1902 Encyclopedia > Lake

Lake




LAKE. When a stream in its course meets with a depression in the land it flows into it and tends to fill it up to the lip of its lowest exit. Whether it succeeds in doing this or not depends on the climate. In the British Islands, and in most temperate and equatorial regions, the stream would fill the depression and run over, and the surplus water would flow on towards the sea. Such a depression, with its contents of practically stagnant water, constitutes a lake, and its water would be fresh. In warm dry regions, however, such as are frequently met with in tropical latitudes, it might easily happen that the evaporation from the surface of the depression, supposed filled with water, might be greater than the supply from the feeding stream and from rain falling on its surface. The level of the waters in the depression would then stand at such a height that the evaporation from its surface would exactly balance the supply from streams and rain. We should have as the result a lake whose waters would be salt. Lakes of the first kind may be considered as en-largements of rivers, those of the second kind as isolated portions of the ocean ; indeed, salt lakes are very frequently called seas, as the Caspian Sea and the Dead Sea. The occurrence of freshwater lakes and salt lakes in the same drainage system is not uncommon. In this case the salt lake forms the termination. Well-known examples of this are Lake Titicaca and the Desguadero in South America, and Lake Tiberias and the Dead Sea on the Jordan.
Distribution of Lakes.—Although there are few countries where lakes are entirely absent, still it requires little study to see that they are much more thickly grouped in some places than in others. Of the larger lakes, for instance, we have the remarkable group in North America, which together form the greatest extent of fresh water in the world. A similar group of immense lakes is found in Central Africa:—Lakes Victoria Nyanza and Albert Nyanza, whose overflow waters go to form the Nile; Lake Tanganyika, at the source of the Congo; and Lake Nyassa, on a tributary to the Zambesi. In Asia the largest fresh-water lake is Baikal, on the upper waters of the Yenisei. All these freshwater lakes of great size are at the sources of large and important rivers ; the salt lakes in which Asia also abounds are at the mouths of large rivers, as the Caspian at the mouth of the Volga, and Aral Sea at the mouth of the Oxus.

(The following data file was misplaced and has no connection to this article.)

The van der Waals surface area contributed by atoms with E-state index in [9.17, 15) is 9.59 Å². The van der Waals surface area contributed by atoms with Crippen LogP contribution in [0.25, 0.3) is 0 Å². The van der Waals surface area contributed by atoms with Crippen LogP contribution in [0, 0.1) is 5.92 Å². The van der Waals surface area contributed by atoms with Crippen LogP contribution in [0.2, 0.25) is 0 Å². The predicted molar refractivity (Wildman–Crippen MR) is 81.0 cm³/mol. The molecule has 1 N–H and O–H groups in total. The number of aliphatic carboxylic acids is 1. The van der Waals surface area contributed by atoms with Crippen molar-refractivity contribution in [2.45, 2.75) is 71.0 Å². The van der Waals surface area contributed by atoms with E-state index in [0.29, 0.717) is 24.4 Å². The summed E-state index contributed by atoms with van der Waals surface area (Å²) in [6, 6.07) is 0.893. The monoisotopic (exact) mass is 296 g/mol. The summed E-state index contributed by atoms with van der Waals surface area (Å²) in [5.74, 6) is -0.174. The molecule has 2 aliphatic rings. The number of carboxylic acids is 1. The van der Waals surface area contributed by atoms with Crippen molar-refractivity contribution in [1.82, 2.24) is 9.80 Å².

Passing from the consideration of these larger lakes, which from their size may be considered inland oceans, and which therefore necessarily occur in small number, we find large numbers of lakes of comparatively small dimen-sions, and wdien we consider them attentively we find that they are reducible to a small number of species, and, as in the case of plants and animals, the distribution of these species is regulated chiefly by climate, but also by geolo-gical conditions. Perhaps the most important and remark-able species of lakes is that to which the Scottish lakes belong. They are generally characterized by occupying long narrow depressions in the valleys of a mountainous country in the neighbourhood of the sea, and in a temperate climate. On the sea-coast, lakes of this character are found in Norway, Scotland, Newfoundland, Canada, the southern extremity of South America, and the south end of the middle island of New Zealand; somewhat removed from the sea we have the Alpine lakes of Switzerland and Tyrol, and the great Italian lakes, all of which display the same features as those of Scotland or of Norway. In many flat countries lakes are extraordinarily abundant, as for instance in the north part of Russia and Finland, in the southern part of Sweden, in the northern parts of Canada, and on a small scale in the Hebrides.